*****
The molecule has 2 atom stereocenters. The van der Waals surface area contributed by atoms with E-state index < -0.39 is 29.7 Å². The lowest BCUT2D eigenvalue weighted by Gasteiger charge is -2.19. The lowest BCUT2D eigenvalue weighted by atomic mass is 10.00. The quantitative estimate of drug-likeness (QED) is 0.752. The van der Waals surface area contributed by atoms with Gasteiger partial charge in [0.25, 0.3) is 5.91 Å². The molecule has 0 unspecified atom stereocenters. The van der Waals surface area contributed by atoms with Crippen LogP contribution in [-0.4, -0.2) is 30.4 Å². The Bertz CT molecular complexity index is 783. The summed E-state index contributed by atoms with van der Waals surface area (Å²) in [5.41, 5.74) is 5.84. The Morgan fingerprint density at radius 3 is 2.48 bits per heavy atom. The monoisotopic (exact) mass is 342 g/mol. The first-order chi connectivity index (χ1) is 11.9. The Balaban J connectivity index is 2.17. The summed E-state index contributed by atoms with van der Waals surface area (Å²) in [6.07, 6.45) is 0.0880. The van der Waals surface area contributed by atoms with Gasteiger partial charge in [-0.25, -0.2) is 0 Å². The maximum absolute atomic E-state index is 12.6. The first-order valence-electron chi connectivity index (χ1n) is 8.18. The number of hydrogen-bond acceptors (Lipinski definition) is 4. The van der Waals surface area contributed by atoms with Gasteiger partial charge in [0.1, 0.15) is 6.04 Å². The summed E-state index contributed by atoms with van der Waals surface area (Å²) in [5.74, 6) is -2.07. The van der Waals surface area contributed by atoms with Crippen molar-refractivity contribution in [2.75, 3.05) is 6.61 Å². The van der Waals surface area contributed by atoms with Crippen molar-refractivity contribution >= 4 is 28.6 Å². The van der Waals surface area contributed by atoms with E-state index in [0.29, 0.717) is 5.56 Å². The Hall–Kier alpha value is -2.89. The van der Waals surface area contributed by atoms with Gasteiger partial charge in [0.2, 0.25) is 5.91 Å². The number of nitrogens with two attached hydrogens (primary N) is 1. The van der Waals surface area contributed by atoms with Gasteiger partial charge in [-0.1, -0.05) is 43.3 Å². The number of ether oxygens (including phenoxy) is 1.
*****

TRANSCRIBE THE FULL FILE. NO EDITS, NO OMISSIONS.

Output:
The molecule has 2 atom stereocenters. The van der Waals surface area contributed by atoms with E-state index < -0.39 is 29.7 Å². The lowest BCUT2D eigenvalue weighted by Gasteiger charge is -2.19. The lowest BCUT2D eigenvalue weighted by atomic mass is 10.00. The quantitative estimate of drug-likeness (QED) is 0.752. The van der Waals surface area contributed by atoms with Gasteiger partial charge in [0.25, 0.3) is 5.91 Å². The molecule has 0 unspecified atom stereocenters. The van der Waals surface area contributed by atoms with Crippen LogP contribution in [-0.4, -0.2) is 30.4 Å². The Bertz CT molecular complexity index is 783. The summed E-state index contributed by atoms with van der Waals surface area (Å²) in [5.41, 5.74) is 5.84. The Morgan fingerprint density at radius 3 is 2.48 bits per heavy atom. The monoisotopic (exact) mass is 342 g/mol. The first-order chi connectivity index (χ1) is 11.9. The Balaban J connectivity index is 2.17. The summed E-state index contributed by atoms with van der Waals surface area (Å²) in [6.07, 6.45) is 0.0880. The van der Waals surface area contributed by atoms with Gasteiger partial charge in [-0.25, -0.2) is 0 Å². The maximum absolute atomic E-state index is 12.6. The first-order valence-electron chi connectivity index (χ1n) is 8.18. The number of hydrogen-bond acceptors (Lipinski definition) is 4. The van der Waals surface area contributed by atoms with Gasteiger partial charge in [0.1, 0.15) is 6.04 Å². The summed E-state index contributed by atoms with van der Waals surface area (Å²) in [5.74, 6) is -2.07. The van der Waals surface area contributed by atoms with Crippen molar-refractivity contribution in [2.75, 3.05) is 6.61 Å². The van der Waals surface area contributed by atoms with Crippen molar-refractivity contribution >= 4 is 28.6 Å². The van der Waals surface area contributed by atoms with E-state index in [0.29, 0.717) is 5.56 Å². The Hall–Kier alpha value is -2.89. The van der Waals surface area contributed by atoms with Gasteiger partial charge in [0.2, 0.25) is 5.91 Å². The number of nitrogens with two attached hydrogens (primary N) is 1. The van der Waals surface area contributed by atoms with Gasteiger partial charge in [-0.1, -0.05) is 43.3 Å². The number of ether oxygens (including phenoxy) is 1.